CCS is actively monitoring and responding to the recommendations of the Public Health Agency of Canada regarding coronavirus disease (COVID-19).
Your child’s healthcare team
Treating cancer takes teamwork. Each member of your child’s healthcare team has expertise in a specific area. Along with treating your child, they will also provide information, help to explain things and answer any questions that you or your child may have. They can also provide emotional support and help you find your way in the healthcare system.
As a parent, you are an important part of the healthcare team. No one knows your child like you do. You can help your child feel comfortable with the healthcare team and help the healthcare team get to know your child. You can help by sharing how your child is coping and talking about any side effects, worries or problems they may be having. You can also help with keeping communication open between all members of the healthcare team.
Your child’s healthcare team will vary depending on the type of cancer your child has and the treatments they will receive. Your child’s team may also include other specialties not mentioned below. The more common healthcare professionals that may be a part of your child’s healthcare team include:
Anesthetist or anesthesiologist
An anesthetist or anesthesiologist is a doctor who gives drugs that cause a loss of feeling or awareness (called anesthetics) to prevent or relieve pain during surgery and other procedures done in the hospital.
An art therapist helps your child express and understand their emotions through art and the creative process.
Child life specialist
A child life specialist is trained in child development and understands how children react to illness and being in the hospital. They use activities that are based on play to help children understand their diagnosis and cope with tests, procedures and treatment. Child life specialists can help you understand your child’s behaviour and offer suggestions to help you support your child and your child’s siblings.
A registered dietitian teaches you about healthy eating and ways to support nutrition through the treatment process. They also help with problems your child may have with nutrition while being treated.
An endocrinologist is a doctor who specializes in diseases related to the endocrine system. The endocrine system is made up of glands that produce hormones. Endocrinologists may be involved in the care of children with certain types of cancer or cancer treatment. They may be involved during therapy, in follow-up care after cancer treatment is complete, or both.
Family doctor (general practitioner, GP)
A family doctor gives general, primary care. This is the doctor who your child was seeing before they were diagnosed. The healthcare team will update your child’s family doctor with information about your child’s cancer and treatment. Your child may see your family doctor during their treatment. Your child’s family doctor is often involved in follow-up and care after cancer treatments.
A gynecologist is a doctor who specializes in women’s health and the female reproductive system. A gynecologist may be involved in planning treatment for certain types of cancer. They may perform surgeries, such as fertility preservation techniques, to prevent late side effects. They may also be involved in follow-up care to manage late effects.
A medical oncologist is a doctor who specializes in diagnosing and treating cancer using chemotherapy and supportive therapy during treatment (for example, blood transfusions). This is generally the main doctor for a child with cancer. They give supportive care and may coordinate treatment given by other specialists.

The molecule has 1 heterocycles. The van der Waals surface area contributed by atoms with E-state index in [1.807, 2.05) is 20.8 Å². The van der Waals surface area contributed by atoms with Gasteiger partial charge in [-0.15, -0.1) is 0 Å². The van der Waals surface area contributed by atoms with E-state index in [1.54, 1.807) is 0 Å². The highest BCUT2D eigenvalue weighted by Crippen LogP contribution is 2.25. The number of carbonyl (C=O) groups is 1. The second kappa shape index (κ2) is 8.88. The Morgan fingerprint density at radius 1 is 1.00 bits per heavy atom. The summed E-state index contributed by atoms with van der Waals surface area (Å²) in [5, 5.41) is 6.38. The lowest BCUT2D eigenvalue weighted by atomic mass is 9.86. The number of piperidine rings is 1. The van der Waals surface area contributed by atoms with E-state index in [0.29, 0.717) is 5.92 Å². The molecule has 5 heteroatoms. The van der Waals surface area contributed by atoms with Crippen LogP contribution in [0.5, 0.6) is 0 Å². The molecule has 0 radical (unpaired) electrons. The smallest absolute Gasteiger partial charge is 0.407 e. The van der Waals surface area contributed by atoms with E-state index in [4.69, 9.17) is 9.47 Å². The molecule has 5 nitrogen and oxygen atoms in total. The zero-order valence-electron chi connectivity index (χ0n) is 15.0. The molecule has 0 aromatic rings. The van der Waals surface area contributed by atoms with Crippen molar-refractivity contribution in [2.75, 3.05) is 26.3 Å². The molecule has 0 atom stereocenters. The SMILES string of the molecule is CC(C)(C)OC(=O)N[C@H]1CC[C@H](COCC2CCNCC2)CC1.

A music therapist uses music to help your child cope and provide emotional support. Activities may include singing, writing songs, playing instruments, telling stories through song and listening.
A neuropsychologist is a psychologist who specializes in understanding the relationship between the brain and behaviour. They assess certain skills and functions, such as attention, memory, language, fine motor skills, academic skills and problem solving. Neuropsychologists can help children who may have learning problems as a result of cancer and its treatment.
A neurosurgeon is a doctor who specializes in surgery on the brain, spine or other parts of the nervous system.
A neurologist is a doctor who treats problems involving the nervous system and brain.
Nurses give daily nursing care in the hospital or at home. They often have the most contact with you and your child. Nurses give medicine, take blood, give chemotherapy and give any other care your child will need while they are being treated. Nurses are often involved with teaching and helping your child and your family. They can answer questions and give emotional support. A nurse helps to admit you into the hospital, performs important monitoring while in hospital and makes sure you are prepared when your child is discharged from the hospital. Many nurses will care for your child, and there are different types of nurses with different specialties.
A nurse practitioner (NP) is a nurse with specialized education and training who provides direct care to patients including health promotion and the treatment and management of health conditions. NPs have an expanded scope of practice and can diagnose, order and interpret diagnostic tests. They can also prescribe medications and perform certain procedures. Your child’s treatment center may have NPs as part of the healthcare team.
An occupational therapist is trained to deal with problems with daily activities such as eating, bathing and dressing. They can help your child with daily activities. This includes playing and activities at home and school. They can also make suggestions to modify your home or school as needed for your child.
An oncology nurse has received special education to care for people with cancer. Oncology nurses may work in chemotherapy departments, radiation therapy departments, bone marrow transplant units, in-patient oncology units or the community. A pediatric oncology nurse is an oncology nurse who specializes in treating children with cancer.
An ophthalmologist is a doctor who specializes in diseases and surgeries of the eye.